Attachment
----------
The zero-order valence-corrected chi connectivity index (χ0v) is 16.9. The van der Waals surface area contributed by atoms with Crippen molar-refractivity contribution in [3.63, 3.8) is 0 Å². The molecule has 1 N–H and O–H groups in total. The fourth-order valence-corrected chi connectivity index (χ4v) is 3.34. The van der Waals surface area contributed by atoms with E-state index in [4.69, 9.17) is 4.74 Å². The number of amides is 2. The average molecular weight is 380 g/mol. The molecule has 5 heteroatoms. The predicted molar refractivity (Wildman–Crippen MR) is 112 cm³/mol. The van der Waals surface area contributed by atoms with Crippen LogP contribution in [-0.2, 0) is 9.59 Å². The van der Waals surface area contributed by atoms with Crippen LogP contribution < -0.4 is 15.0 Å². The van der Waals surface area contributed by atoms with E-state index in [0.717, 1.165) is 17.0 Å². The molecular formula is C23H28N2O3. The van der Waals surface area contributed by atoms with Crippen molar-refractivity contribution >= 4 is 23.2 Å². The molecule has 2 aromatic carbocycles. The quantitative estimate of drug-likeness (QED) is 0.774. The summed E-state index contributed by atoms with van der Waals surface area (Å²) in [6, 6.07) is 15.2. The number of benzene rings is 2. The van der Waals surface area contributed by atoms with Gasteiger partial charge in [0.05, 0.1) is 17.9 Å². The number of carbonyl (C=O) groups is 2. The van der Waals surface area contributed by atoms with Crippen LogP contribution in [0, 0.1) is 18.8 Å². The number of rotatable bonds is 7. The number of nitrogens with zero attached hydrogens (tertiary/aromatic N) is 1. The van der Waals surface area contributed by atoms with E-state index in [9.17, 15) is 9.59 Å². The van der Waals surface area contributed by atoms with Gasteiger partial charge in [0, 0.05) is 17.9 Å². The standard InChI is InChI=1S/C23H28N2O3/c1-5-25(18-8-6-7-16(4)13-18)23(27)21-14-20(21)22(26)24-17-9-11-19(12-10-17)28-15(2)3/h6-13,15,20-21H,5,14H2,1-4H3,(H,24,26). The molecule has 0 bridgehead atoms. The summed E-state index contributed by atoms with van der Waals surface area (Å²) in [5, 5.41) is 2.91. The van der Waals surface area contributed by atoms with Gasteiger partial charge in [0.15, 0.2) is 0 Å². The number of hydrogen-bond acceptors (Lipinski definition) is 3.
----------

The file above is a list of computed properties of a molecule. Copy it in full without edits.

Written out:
The zero-order valence-corrected chi connectivity index (χ0v) is 16.9. The van der Waals surface area contributed by atoms with Crippen molar-refractivity contribution in [3.63, 3.8) is 0 Å². The molecule has 1 N–H and O–H groups in total. The fourth-order valence-corrected chi connectivity index (χ4v) is 3.34. The van der Waals surface area contributed by atoms with E-state index in [4.69, 9.17) is 4.74 Å². The number of amides is 2. The average molecular weight is 380 g/mol. The molecule has 5 heteroatoms. The predicted molar refractivity (Wildman–Crippen MR) is 112 cm³/mol. The van der Waals surface area contributed by atoms with Crippen LogP contribution in [-0.2, 0) is 9.59 Å². The van der Waals surface area contributed by atoms with Crippen LogP contribution < -0.4 is 15.0 Å². The van der Waals surface area contributed by atoms with E-state index in [0.717, 1.165) is 17.0 Å². The molecular formula is C23H28N2O3. The van der Waals surface area contributed by atoms with Crippen molar-refractivity contribution >= 4 is 23.2 Å². The molecule has 2 aromatic carbocycles. The quantitative estimate of drug-likeness (QED) is 0.774. The summed E-state index contributed by atoms with van der Waals surface area (Å²) in [6, 6.07) is 15.2. The number of benzene rings is 2. The van der Waals surface area contributed by atoms with Gasteiger partial charge in [0.05, 0.1) is 17.9 Å². The number of carbonyl (C=O) groups is 2. The van der Waals surface area contributed by atoms with Crippen LogP contribution in [0, 0.1) is 18.8 Å². The number of rotatable bonds is 7. The number of nitrogens with zero attached hydrogens (tertiary/aromatic N) is 1. The van der Waals surface area contributed by atoms with E-state index in [9.17, 15) is 9.59 Å². The van der Waals surface area contributed by atoms with Gasteiger partial charge in [0, 0.05) is 17.9 Å². The standard InChI is InChI=1S/C23H28N2O3/c1-5-25(18-8-6-7-16(4)13-18)23(27)21-14-20(21)22(26)24-17-9-11-19(12-10-17)28-15(2)3/h6-13,15,20-21H,5,14H2,1-4H3,(H,24,26). The molecule has 0 bridgehead atoms. The summed E-state index contributed by atoms with van der Waals surface area (Å²) in [5, 5.41) is 2.91. The van der Waals surface area contributed by atoms with Gasteiger partial charge in [0.15, 0.2) is 0 Å². The number of hydrogen-bond acceptors (Lipinski definition) is 3.